Prime Video

If Maximus can stop the Brotherhood in Fallout and give the world the unlimited free energy Moldaver created, it begs the question, what will actually happen to the world? Will it heal itself and end war forever? Will it lead to the utopia so many have dreamed of, only without terrible people in charge? Or will cold fusion be yet another disappointment in mankind’s story as people find new, different reasons to fight one another?

Why Did the Enclave Have Secret Vault-Tec Technology?

A woman takes something out of a dad man's head with a big needle on Fallout
Prime Video

The Enclave was one of the least explored groups on Fallout and so we have many questions about them. But the agency founded by former government officials has long been a major antagonist of the video game franchise. As the Prime Video series hinted, surface dwellers despise the heinous group with good reason. The genocidal, racist organization wants a world of only “pure” humans.

Like every other organization in Fallout, The Enclave also wants to rule over society. That would seemingly put it in direct conflict with Vault-Tec, and in Fallout video games, that has seemingly been the case. The Enclave, which began with a deep state within the government, has spied on Vault-Tec and its underground Vaults from the surface for centuries. That’s how Wilzig knew everything about Lucy MacLane.

But none of that explains exactly how The Enclave ended up with arguably Vault-Tec’s most valuable technology in Fallout. Did The Enclave steal Vault-Tec’s unfinished cold fusion tech? If so, why didn’t it use it? The Enclave was sitting on the possibility of unlimited power, but instead kept it locked away?

Vault Boy on a green screen next to blue liquid on Fallout
Prime Video

It’s possible that The Enclave simply did not have the code to access the technology. But alternatively, Fallout invites us to question whether The Enclave did not use its greatest asset because it’s not actually competing with Vault-Tec and never has. Were the government officials always conspiring with Vault-Tex executives? The company basically ran/owned the United States before The Great War. Was it controlling the deep state that became the Enclave, which is actually just another branch of Vault-Tec? Or are the two groups part of one larger secret entity run by the mastermind in New Vegas?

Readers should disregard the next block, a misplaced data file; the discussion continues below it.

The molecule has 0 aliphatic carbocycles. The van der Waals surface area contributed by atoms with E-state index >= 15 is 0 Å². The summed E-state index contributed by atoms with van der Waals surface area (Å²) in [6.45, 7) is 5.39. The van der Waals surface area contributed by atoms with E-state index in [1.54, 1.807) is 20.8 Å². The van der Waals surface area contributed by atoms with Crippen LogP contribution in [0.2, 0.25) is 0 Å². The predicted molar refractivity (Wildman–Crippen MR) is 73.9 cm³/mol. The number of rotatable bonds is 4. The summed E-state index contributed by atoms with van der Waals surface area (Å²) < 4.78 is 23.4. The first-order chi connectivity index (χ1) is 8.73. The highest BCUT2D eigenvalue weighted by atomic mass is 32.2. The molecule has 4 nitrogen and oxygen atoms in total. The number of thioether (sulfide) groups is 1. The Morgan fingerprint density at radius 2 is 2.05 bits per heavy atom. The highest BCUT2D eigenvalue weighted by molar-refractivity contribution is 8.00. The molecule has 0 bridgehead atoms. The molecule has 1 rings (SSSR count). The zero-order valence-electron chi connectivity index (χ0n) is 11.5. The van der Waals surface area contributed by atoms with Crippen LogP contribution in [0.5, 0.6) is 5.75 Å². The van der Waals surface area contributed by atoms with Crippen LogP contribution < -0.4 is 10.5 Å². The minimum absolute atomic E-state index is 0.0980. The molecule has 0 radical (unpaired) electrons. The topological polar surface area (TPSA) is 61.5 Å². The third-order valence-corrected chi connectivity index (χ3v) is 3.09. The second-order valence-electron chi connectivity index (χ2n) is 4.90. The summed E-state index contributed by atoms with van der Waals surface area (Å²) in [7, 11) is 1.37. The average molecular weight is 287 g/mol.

Wilzig’s efforts and sacrifice to steal back Moldaver’s cold fusion technology (which still bore the name of Vault-Tec on it) raises the possibility The Enclave was hiding it on behalf of the people who were most desperate to keep it locked away. We need to know exactly why The Enclave did that and what it means for its relationship with Vault-Tec.

Is The Enclave Hiding Mutants?

Scientists wheel a body with a green hand coming out from the sheet on fallout
Prime Video

The Enclave might be hiding another big secret in Fallout‘s universe. The group’s aim is to kill all “non-pure” humans, yet scientists at the organization’s highly guarded laboratory were seen wheeling out the dead body of a mutant. Mutants are a group of green, super-powered, transformed humans well-known from the Fallout games. Mutants are created by something known as the Forced Evolutionary Virus.

While the Enclave has employed super mutants before, seeing one wheeled through its halls is something entirely different. What kind of experiments are they doing in the Enclave? Are its residents keeping mutants? Turning people into mutants? Trying to build an even stronger race of them to use as soldiers in a coming war?